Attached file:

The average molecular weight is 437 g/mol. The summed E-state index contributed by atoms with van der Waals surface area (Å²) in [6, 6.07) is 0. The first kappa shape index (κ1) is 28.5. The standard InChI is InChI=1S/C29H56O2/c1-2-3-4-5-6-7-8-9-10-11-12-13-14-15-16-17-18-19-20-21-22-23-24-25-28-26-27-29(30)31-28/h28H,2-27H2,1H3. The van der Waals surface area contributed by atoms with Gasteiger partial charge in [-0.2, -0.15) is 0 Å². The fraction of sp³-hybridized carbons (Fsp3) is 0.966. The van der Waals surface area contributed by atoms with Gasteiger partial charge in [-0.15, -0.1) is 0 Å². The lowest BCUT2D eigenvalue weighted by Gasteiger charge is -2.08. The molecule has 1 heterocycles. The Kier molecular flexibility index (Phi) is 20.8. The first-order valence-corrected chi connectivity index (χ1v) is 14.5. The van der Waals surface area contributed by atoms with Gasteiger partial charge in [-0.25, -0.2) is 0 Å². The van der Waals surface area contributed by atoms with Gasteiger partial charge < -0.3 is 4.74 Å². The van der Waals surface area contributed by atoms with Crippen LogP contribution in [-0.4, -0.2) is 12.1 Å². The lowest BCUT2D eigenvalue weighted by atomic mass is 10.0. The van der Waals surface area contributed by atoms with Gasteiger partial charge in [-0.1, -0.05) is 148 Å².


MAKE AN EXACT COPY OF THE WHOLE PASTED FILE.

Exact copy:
The average molecular weight is 437 g/mol. The summed E-state index contributed by atoms with van der Waals surface area (Å²) in [6, 6.07) is 0. The first kappa shape index (κ1) is 28.5. The standard InChI is InChI=1S/C29H56O2/c1-2-3-4-5-6-7-8-9-10-11-12-13-14-15-16-17-18-19-20-21-22-23-24-25-28-26-27-29(30)31-28/h28H,2-27H2,1H3. The van der Waals surface area contributed by atoms with Gasteiger partial charge in [-0.2, -0.15) is 0 Å². The fraction of sp³-hybridized carbons (Fsp3) is 0.966. The van der Waals surface area contributed by atoms with Gasteiger partial charge in [-0.15, -0.1) is 0 Å². The lowest BCUT2D eigenvalue weighted by Gasteiger charge is -2.08. The molecule has 1 heterocycles. The Kier molecular flexibility index (Phi) is 20.8. The first-order valence-corrected chi connectivity index (χ1v) is 14.5. The van der Waals surface area contributed by atoms with Gasteiger partial charge in [-0.25, -0.2) is 0 Å². The van der Waals surface area contributed by atoms with Gasteiger partial charge < -0.3 is 4.74 Å². The van der Waals surface area contributed by atoms with Crippen LogP contribution in [-0.4, -0.2) is 12.1 Å². The lowest BCUT2D eigenvalue weighted by atomic mass is 10.0. The van der Waals surface area contributed by atoms with Gasteiger partial charge in [-0.1, -0.05) is 148 Å².